We know that the most valuable skills for an individual or an organization are the differentiating skills. The skills that make you different from the competition are the ones that give you an edge in winning work and getting paid a premium. If other people can do the work then the price will be set by the person willing to accept the lowest price. Ouch.
This insight comes from Tom Nagle’s work on value-based pricing. He showed how market forces set the price of shared value drivers, no matter how important they may be. The only opportunity to get a premium is through differentiation. A simple, perhaps simplistic, mapping of skills to value drivers goes like this.
Supporting Skills are part of your costs. They do not add value. You have to have access to them but they are not core to your business.
Core skills are what you share with the next best competitive alternative. They are the table stakes. They are part of how you provide value to your customers but they are priced by market forces.
Differentiating skills are your value drivers. They are how you or your organization provides exceptional value that you can capture through higher prices.
Sounds pretty straightforward. Still, when you go and ask people or companies about their differentiating skills you often draw a blank. People find it very difficult to answer this question. Why is this?
There are three main reasons.
The most important is that differentiating skills are always relative to two things: the customer and the competitive alternative. Differentiating skills change, sometimes quite quickly, in response to competitive conditions. Core skills are much more stable. So when asked, “What are your differentiating skills?” the proper answer is “for who?” and “Compared to what?” In the TeamFit Skill Insight process, where we help companies use TeamFit to understand what skills they really have, how they are being used, and where the gaps are, we spend a lot of time understanding differentiating skills. This means we also need to understand their customers and the competition before we can say which skills are differentiating.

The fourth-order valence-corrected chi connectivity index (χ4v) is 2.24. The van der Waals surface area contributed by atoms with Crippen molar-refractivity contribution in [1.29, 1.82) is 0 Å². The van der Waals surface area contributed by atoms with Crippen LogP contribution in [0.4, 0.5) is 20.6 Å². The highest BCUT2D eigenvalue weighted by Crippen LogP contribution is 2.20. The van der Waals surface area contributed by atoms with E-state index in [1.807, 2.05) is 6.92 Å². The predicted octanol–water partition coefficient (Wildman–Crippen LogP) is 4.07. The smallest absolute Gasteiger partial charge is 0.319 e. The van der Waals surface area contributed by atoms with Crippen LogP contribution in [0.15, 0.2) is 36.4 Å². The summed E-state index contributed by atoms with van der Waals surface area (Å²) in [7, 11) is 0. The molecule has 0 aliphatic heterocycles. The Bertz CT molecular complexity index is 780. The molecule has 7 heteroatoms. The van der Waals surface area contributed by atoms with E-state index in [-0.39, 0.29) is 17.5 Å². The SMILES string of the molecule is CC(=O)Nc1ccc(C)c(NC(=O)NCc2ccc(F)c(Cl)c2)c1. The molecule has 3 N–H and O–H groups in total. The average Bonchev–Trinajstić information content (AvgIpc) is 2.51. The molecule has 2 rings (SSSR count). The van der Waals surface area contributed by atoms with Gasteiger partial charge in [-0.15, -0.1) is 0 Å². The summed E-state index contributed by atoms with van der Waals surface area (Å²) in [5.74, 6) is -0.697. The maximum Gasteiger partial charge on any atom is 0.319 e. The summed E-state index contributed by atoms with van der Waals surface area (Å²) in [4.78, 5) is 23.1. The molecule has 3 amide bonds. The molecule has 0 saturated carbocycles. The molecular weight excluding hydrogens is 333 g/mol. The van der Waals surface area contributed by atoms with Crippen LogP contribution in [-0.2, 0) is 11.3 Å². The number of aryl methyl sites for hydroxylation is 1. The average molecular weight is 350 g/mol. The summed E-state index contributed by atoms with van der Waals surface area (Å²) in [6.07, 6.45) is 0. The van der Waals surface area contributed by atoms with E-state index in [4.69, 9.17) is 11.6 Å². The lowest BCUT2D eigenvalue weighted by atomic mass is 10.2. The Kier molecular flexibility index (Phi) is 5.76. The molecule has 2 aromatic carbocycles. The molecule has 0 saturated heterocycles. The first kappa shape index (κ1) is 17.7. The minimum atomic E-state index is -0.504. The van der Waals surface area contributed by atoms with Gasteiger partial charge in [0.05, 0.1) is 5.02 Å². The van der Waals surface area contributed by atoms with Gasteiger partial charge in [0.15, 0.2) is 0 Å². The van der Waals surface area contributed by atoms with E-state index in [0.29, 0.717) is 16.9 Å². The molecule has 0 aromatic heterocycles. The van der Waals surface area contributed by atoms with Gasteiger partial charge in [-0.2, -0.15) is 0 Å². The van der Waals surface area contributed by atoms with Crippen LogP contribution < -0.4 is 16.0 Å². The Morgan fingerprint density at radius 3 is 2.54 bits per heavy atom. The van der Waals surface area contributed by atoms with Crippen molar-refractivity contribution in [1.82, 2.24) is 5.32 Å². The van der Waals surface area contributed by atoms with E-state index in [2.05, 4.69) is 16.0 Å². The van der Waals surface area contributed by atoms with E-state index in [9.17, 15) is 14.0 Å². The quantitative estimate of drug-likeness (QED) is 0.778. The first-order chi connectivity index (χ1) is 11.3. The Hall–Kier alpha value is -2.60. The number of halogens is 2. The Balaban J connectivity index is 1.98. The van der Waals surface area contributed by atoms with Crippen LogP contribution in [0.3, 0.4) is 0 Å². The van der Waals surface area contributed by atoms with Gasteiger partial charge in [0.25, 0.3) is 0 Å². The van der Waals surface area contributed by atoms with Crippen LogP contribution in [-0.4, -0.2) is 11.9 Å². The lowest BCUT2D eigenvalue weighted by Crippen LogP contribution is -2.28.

In many cases it is not any one, core skill that provides the differentiation but some unique combination. For example, there are many companies that can build good eLearning content. There are some companies that understand marketing strategy tools and frameworks (things like market segmentation, buying processes, stakeholder mapping, scenario planning). There are very few that combine both.
Then there is the skill lifecycle. If there is significant marketing demand, differentiating skills will often have a short life span. High margins attract competition; competitors will work hard to erase differentiation so that what was once differentiating becomes core and then eventually a supporting or even a declining skill.
How do you develop differentiating skills? Start by thinking about the different ways you create value for your clients or inside your company. Look at who else creates that value and how they do it (value has emotional and economic aspects, you generally want to consider both). What skills do you have that they do not, and what do they have that you do not. Then ask, how you can enhance the unique ways that you create value? Develop these. Communicate them. Build the supporting skills that will make them stronger. Your differentiating skills determine how successful you will be in the future.
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